Looking good. Talked to House candidate Phil Regeski, and learned a lot. I knew there was a pretty bitter Tea Party vs. Establishment fight going on within the Republicans in the legislature. But it won’t hurt us, because both sides support us. This is great news, since there are so many Republicans in the legislature (Phil told me there were 12 D’s, total, House and Senate) that we can afford to lose some Birch/Eagle votes, as long as the main Tea Party type insurrectionists are with us. And they are.
North Dakota looks greased, so the one state I’ve got to concentrate on, and win, is Montana.
I can do that.

The Manchurian

Sometimes I think Obama is a Republican plant. He’s burying the Democratic party for a decade.
And he doesn’t seem to care.
Ukranian-Russian separatists shot down 300 civilians, and 25 Americans, and what does he do? He stops by for a photo op at a burger joint in Wilmington Delaware.
He’s amazing. Actually, no, it’s amazing he gets away with it.
Because he’s black, the press is incapable of criticizing him. They just can’t bring themselves to do it.
And the 2016 D nominee won’t be able to criticize him either, even if they wanted to. The black base won’t let them.
Since he’s given up on being President I don’t see how he recovers politically in the next two years.
Lame duck or dead duck, it doesn’t matter — he, personally, is a millstone around the neck of the Democratic Party. They’re stuck with him. He’s not going away, not for a long time. He’s young, healthy, and will want to be in the political spotlight for the rest of his life.
Live long, Barry.
More wind pushing the wave.

The Mississippi solution

It’s almost 40% black, but totally Republican. I thought when racial minorities get bigger they hurt Republicans.
South Carolina and Alabama are like Mississippi, and Georgia’s almost there. Louisiana, Arkansas, and North Carolina are getting close. It’s slowly spreading north, into North Carolina, Kentucky and Tennessee.
If it ever gets into Ohio, you’ve got something to think about.
What “it” is is the de facto division of the parties along racial lines. Not everywhere in the country, and not at the same rate everywhere, but a major political trend, and one that’s not talked about.
It will give the Republicans a wind at their back in November — increasing the size of the wave.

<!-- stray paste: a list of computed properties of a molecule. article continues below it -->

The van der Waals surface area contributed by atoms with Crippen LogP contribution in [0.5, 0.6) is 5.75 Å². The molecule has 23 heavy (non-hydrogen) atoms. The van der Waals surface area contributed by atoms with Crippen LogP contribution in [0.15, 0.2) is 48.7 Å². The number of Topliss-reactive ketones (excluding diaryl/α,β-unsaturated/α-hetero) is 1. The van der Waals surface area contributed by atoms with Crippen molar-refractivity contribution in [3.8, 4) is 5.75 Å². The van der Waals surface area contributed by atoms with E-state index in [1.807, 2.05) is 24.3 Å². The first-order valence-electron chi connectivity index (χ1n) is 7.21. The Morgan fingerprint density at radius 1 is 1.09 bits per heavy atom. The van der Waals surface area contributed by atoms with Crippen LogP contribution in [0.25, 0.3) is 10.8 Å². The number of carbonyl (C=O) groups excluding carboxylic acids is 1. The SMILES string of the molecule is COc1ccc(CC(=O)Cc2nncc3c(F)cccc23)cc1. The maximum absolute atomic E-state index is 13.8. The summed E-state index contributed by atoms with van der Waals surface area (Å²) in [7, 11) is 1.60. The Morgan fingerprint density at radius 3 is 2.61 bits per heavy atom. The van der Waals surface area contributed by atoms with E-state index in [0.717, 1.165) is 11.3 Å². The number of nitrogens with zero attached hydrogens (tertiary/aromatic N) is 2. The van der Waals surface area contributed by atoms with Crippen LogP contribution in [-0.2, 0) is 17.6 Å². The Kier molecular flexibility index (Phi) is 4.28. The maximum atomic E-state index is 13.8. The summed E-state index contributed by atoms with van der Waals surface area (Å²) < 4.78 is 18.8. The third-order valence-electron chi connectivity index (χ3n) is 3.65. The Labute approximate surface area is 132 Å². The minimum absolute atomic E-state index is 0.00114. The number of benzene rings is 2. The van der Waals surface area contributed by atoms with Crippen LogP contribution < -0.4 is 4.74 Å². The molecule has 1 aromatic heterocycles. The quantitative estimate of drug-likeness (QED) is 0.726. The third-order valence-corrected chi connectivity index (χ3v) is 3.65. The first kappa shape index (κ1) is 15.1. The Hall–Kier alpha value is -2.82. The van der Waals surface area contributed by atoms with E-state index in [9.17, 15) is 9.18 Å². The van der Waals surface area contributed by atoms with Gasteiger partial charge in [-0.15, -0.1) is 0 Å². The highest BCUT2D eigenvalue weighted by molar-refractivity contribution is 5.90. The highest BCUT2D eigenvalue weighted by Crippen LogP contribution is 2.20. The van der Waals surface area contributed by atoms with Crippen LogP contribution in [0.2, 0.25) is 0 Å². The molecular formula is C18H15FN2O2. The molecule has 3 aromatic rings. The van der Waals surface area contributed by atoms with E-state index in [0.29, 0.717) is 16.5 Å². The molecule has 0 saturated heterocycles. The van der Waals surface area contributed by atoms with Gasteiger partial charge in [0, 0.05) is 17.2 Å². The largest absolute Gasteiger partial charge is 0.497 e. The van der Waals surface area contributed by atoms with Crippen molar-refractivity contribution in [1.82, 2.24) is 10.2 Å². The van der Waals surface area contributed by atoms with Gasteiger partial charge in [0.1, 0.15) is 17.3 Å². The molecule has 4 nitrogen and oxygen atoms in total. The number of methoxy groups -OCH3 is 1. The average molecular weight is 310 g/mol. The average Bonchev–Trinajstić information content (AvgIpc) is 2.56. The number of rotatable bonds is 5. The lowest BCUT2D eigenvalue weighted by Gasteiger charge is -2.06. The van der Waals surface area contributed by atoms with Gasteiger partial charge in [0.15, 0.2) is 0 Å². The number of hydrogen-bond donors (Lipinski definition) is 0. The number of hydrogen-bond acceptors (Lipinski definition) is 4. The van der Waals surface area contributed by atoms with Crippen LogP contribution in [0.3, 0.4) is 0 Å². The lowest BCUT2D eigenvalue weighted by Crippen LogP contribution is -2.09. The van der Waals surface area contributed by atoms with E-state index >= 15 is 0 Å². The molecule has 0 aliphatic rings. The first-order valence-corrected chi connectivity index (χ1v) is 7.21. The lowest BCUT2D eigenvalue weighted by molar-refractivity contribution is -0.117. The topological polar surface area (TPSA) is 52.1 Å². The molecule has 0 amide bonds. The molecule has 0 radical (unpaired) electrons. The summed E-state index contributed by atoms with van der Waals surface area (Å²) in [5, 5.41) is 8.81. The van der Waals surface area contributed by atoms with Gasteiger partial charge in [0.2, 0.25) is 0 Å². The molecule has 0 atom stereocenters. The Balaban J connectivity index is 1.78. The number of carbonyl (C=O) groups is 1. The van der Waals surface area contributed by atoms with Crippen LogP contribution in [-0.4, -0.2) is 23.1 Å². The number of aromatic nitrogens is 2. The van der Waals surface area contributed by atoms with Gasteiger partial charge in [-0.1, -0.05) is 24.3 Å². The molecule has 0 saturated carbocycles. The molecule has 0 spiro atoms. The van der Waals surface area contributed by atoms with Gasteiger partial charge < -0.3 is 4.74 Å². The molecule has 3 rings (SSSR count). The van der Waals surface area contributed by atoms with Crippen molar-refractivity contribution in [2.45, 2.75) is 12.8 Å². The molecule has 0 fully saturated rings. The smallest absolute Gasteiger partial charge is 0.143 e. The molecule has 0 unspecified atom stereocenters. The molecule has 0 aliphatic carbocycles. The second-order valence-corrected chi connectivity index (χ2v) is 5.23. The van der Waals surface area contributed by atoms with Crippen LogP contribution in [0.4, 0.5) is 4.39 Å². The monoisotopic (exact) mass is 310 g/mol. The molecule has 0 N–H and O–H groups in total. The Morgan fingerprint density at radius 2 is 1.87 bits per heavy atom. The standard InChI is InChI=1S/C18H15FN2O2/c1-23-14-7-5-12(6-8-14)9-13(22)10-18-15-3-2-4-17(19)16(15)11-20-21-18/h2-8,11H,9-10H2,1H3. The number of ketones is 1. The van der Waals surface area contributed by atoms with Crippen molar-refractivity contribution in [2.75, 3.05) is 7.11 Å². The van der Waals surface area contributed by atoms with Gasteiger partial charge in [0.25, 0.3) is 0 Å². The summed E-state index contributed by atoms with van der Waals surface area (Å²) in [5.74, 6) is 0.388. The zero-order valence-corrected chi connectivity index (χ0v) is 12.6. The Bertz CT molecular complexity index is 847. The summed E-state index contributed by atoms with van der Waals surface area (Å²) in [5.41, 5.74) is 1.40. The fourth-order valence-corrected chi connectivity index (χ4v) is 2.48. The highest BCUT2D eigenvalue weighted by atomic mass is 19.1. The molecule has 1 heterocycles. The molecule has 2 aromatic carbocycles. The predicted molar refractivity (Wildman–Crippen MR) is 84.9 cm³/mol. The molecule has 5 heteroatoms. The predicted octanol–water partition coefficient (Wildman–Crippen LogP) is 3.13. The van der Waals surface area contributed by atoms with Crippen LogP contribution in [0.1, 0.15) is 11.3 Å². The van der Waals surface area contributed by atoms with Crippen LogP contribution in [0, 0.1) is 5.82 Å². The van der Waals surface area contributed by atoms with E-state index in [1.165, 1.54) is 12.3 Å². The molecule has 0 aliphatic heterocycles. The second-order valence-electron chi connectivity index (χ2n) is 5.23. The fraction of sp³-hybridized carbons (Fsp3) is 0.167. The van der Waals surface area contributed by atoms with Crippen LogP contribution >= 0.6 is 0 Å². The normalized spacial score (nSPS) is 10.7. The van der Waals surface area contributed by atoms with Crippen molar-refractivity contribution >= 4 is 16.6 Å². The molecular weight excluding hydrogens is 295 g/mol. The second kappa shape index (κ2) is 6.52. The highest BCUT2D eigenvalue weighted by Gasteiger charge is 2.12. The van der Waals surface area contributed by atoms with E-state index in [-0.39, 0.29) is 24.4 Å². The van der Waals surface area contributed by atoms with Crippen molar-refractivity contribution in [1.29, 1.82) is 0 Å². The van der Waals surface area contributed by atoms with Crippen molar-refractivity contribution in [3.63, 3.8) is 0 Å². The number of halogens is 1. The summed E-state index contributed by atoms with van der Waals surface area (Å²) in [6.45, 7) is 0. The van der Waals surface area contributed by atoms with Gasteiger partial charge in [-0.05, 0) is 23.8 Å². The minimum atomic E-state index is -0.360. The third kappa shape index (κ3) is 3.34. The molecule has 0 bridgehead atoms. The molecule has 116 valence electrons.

The Article V wave.


That’s the membership of the Federal Legislature, the supreme power under the U. S. constitutional system.
They can do anything they want, except reduce the equal suffrage of a state in the Senate without its consent.
They’ve never actually done a damn thing since they, technically, came into existence in 1789.
The three subordinate branches of the federal government, particularly the Congress, have done what they can to discourage the Federal Legislature from acting. But that may be about to change. If the R’s take the Senate I think the Congress will cooperate in good faith when called upon (when we get 34) to set the time and place for the Federal Legislature to meet for the first time.
Practically speaking, the Federal Legislature can only call itself into session when there is a broad and bipartisan consensus on the need for an amendment, and Congress refuses to listen to the people. We have such a consensus on the BBA and Congressional term limits.
But how do you get the 5,000 or so members of 34 state legislatures to agree to act together?
What we have here is a problem of communication.
This problem is being overcome. ALEC has finally stepped up, and is ready to play a leading role. The Republican State Leadership Council — a well funded arm of the Republican Party — is ready to do its part. The BBA Task Force is doing a good job with almost no resources.
And there’s the internet — the golden key to Article V. Politics, just like everything else in this world, is being transformed by the internet. The Tea Party is an early incarnation of the transformation. Others are coming, including, I fervently believe, the creation of a community of state legislators.
The meetings in Mount Vernon and Indianapolis are just a start, and a good one. Soon there will be a plentitude of networks for state legislators to choose from. The effort to use Article V to overturn Citizens United is creating an alternative, liberal, network.
In the big picture, the internet is about personal empowerment, and, at bottom, liberty.
And, thank God, Article V.

Big D

Since we managed to get Herman Cain a Friday luncheon speech at ALEC, now everybody’s going to attend, 10 in all from the Task Force. There will be some sort of reception Thursday night with Cain.
The ALEC people, particularly Mike Bowman, are doing all they can for us, and this meeting in Dallas could give us major momentum as we head into 2015. We will have representatives on two panels (not me), plus a booth — which I’ll help man. Everybody’s jacked up about it, and there seems to be a little money available. My hunch is that Dave Biddulph and his wife had a little heart-to-heart about their finances and he convinced her to put more in.
The California Assembly has passed an Article V Reso calling for an Amendment Convention to overturn Citizens United. This means they know Article V can limit the scope of the call. Which means they might be open to a Term Limits Amendment. Aaron Cook of termlimitconvention.org sent me a couple hundred of his new business cards, which I will pass out in Dallas to legislators from the 34 states we’re not targeting on the BBA. It will be extremely interesting to see what kind of reaction I get to the idea of doing Congressional term limits through Article V. I was on an ALEC panel in Orlando 28 years ago, trying to make the same pitch. I got a polite reception, but no takers.
North Dakota looks like a piece of cake, just like Louisiana. Montana and Wyoming will be my focus next year, along with Utah.
Since I’m not counting on getting to 34 until 2016, I’ve got to develop a trait I’m weak on.